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A. A. Hodge beauty Beecher better blessed Christ Christian conscience crown dark David Swing dead Dean Stanley dear death divine doth dream duty earth Emerson eternal eyes F. W. Robertson face fair faith fear feel flowers forever Garfield George Eliot give glory God's Goethe grave grief hand happy hath heart heaven holy honor hope hour human immortal Jean Ingelow Joaquin Miller Joseph Cook leave life's light live Longfellow look Lord Madame Swetchine man's mind moral N. P. Willis nature never night noble o'er pain pass Phillips Brooks prayer religion Samuel Johnson Shakespeare silent smile song sorrow soul speak spirit stand stars sweet tears thee thine things thou thought tion to-day true truth Victor Hugo virtue voice Wendell Phillips words Wordsworth youth
Page 366 - Were half the power that fills the world with terror, Were half the wealth bestowed on camps and courts; Given to redeem the human mind from error, There were no need of arsenals and forts.
Page 153 - Not only, therefore, can there be no loss of separate and independent autonomy to the States, through their union under the Constitution, but it may be not unreasonably said that the preservation of the States, and the maintenance of their governments, are as much within the design and care of the Constitution as the preservation of the Union and the maintenance of the National government. The Constitution, in all its provisions, looks to an indestructible Union, composed of indestructible States.
Page 203 - A THING of beauty is a joy for ever: Its loveliness increases ; it will never Pass into nothingness ; but still will keep A bower quiet for us, and a sleep Full of sweet dreams, and health, and quiet breathing.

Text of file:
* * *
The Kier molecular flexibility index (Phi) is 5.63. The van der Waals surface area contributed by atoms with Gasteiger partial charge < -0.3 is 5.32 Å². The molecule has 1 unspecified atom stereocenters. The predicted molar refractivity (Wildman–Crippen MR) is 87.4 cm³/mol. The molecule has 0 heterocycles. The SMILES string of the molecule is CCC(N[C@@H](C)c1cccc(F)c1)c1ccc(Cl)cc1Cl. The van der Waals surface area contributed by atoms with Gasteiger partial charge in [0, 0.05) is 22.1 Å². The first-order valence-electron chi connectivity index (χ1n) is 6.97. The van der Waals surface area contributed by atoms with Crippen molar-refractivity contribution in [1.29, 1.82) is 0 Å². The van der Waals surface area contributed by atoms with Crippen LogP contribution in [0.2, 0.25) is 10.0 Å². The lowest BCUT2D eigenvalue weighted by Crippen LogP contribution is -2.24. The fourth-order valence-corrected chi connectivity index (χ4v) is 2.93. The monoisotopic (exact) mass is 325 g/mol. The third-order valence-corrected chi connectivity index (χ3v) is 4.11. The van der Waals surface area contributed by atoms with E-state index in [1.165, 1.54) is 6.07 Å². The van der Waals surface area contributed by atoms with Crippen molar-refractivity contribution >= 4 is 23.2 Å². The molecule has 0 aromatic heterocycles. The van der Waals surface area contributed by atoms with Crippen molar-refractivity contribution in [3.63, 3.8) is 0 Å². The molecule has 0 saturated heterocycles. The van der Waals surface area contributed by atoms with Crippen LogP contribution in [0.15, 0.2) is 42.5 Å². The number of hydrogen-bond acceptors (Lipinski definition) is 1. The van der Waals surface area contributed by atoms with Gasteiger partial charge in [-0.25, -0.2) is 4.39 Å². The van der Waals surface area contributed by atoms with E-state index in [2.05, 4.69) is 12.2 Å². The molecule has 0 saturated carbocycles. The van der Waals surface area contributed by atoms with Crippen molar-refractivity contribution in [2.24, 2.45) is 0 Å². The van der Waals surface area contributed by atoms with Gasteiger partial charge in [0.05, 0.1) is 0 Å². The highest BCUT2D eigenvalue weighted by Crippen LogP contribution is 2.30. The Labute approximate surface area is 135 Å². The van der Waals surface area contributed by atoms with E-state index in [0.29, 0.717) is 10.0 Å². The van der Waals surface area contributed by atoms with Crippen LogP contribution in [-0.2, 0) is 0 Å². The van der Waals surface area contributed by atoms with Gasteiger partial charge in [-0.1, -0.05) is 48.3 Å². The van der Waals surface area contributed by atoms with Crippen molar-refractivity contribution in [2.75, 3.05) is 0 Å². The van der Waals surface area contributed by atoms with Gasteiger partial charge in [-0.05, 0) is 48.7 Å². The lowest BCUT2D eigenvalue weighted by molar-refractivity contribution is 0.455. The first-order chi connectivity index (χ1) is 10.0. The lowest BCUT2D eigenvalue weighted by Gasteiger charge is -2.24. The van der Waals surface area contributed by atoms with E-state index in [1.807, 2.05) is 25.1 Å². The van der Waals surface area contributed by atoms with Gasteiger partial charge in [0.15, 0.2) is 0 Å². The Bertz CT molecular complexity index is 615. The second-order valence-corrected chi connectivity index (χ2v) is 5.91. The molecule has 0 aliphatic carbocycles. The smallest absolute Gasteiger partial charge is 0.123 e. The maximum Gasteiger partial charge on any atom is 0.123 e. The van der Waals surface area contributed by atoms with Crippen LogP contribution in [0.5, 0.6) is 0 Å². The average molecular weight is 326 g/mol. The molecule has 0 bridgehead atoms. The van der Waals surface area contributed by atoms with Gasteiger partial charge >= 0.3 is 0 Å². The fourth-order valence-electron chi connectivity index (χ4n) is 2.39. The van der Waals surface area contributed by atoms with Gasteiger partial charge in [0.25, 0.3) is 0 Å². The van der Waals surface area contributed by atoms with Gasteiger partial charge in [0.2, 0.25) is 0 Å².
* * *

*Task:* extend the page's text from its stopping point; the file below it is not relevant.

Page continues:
Page 311 - The soul's dark cottage, battered and decayed, Lets in new light through chinks that Time has made: Stronger by weakness, wiser, men become As they draw near to their eternal home. Leaving the old, both worlds at once they view That stand upon the threshold of the new.
Page 186 - Ah me! for aught that ever I could read. Could ever hear by tale or history, The course of true love never did run smooth: But, either it was different in blood; Her.
Page 397 - With a bare bodkin ? who would fardels bear, To grunt and sweat under a weary life, But that the dread of something after death — The undiscovered country, from whose bourn No traveler returns — puzzles the will, And makes us rather bear those ills we have, Than fly to others that we know not of? Thus conscience does make cowards of us all...
Page 59 - Oh yet we trust that somehow good Will be the final goal of ill, To pangs of nature, sins of will, Defects of doubt, and taints of blood ; That nothing walks with aimless feet ; That not one life shall be destroyed, Or cast as rubbish to the void, When God hath made the pile complete...
Page 202 - Into a sober pleasure; when thy mind Shall be a mansion for all lovely forms, Thy memory be as a dwelling-place For all sweet sounds and harmonies; oh! then, If solitude, or fear, or pain, or grief. Should be thy portion, with what healing thoughts Of tender joy wilt thou remember me, And these my exhortations'.
Page 115 - Build thee more stately mansions, O my soul, As the swift seasons roll ! Leave thy low-vaulted past! Let each new temple, nobler than the last, Shut thee from heaven with a dome more vast, Till thou at length art free, Leaving thine outgrown shell by life's unresting sea!
Page 288 - Give thy thoughts no tongue, Nor any unproportion'd thought his act. Be thou familiar, but by no means vulgar. The friends thou hast, and their adoption tried, Grapple them to thy soul with hooks of steel ; But do not dull thy palm with entertainment Of each new-hatch'd, unfledged comrade.